Saturday's announcement that U.S. President Donald Trump will not be attending the White House correspondents' annual dinner has the social networks abuzz with the suggestion that perhaps Alec Baldwin, who mimics the president on NBC's "Saturday Night Live," might stand in for the president at the event.
- Trump decides to give White House Correspondents' dinner a miss
- Paper runs pic of Alec Baldwin instead of Trump in story about Israel
Trump, who has had a particularly tense relationship with the press dating back to the presidential election campaign, tweeted on Saturday: "I will not be attending the White House Correspondents' Association Dinner this year. Please wish everyone well and have a great evening!
On hearing that Trump would be a no-show, actor Zach Braff jumped at the occasion with a tweet of his own stating simply: "Alec Baldwin, time to suit up." For her part, singer Diane Warren pleaded: ": "Oh pleeeeeez Alec Baldwin go as trump at Correspondents Dinner!!!!"
Baldwin is so identified with his Trump impersonation that earlier this month, in an article about American relations with Israel, a newspaper in the Dominican Republic, El Nacional, mistakenly ran a picture of Israeli Prime Minister Benjamin Netanyahu with Baldwin instead of Trump.
According to the Washington Post, almost every American president since Calvin Coolidge, who was on hand at the event in 1924, have attended the dinner, which this year is scheduled for April 29.
In another sign of the fraught relations between the Trump administration and the White House press corps, on Friday, the White House excluded several major U.S. news organizations, including some it has criticized, from an off-camera briefing held by the White House press secretary. Reporters for CNN, The New York Times, Politico, The Los Angeles Times and BuzzFeed were not allowed into the session in the office of press secretary Sean Spicer, a decision that drew strong protests.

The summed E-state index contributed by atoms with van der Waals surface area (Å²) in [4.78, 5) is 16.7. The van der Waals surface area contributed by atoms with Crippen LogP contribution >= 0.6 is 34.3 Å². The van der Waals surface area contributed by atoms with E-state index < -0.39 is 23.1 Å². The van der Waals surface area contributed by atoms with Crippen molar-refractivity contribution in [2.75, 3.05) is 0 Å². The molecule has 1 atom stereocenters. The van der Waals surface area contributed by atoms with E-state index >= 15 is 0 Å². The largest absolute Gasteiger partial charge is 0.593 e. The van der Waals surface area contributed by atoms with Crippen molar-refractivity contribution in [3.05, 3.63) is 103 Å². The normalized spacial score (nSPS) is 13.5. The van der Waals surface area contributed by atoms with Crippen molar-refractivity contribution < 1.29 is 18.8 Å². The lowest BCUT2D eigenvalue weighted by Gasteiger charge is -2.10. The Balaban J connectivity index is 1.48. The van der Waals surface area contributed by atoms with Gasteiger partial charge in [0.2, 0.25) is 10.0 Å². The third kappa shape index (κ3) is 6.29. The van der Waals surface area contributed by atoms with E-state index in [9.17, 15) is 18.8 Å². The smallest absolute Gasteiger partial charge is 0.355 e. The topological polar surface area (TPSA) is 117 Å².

In 1978, President Jimmy Carter bowed out from attendance at the White House Correspondents' dinner, but did so citing exhaustion, and in 1981, President Ronald Reagan addressed the event by phone from Camp David, where he was recovering from an assassination attempt, the Post noted.
As a private citizen, Trump was in the audience at the White House Correspondents' dinner when President Barack Obama skewered the then reality show star for questioning whether Obama was born in the United States.
As recounted by the Washington Post, Obama said: “No one is happier, no one is prouder to put this birth certificate matter to rest than the Donald,” said Obama, who ultimately released his birth certificate. “That’s because he can finally get back to focusing on the issues that matter, like: Did we fake the moon landing?"
With reporting by AP.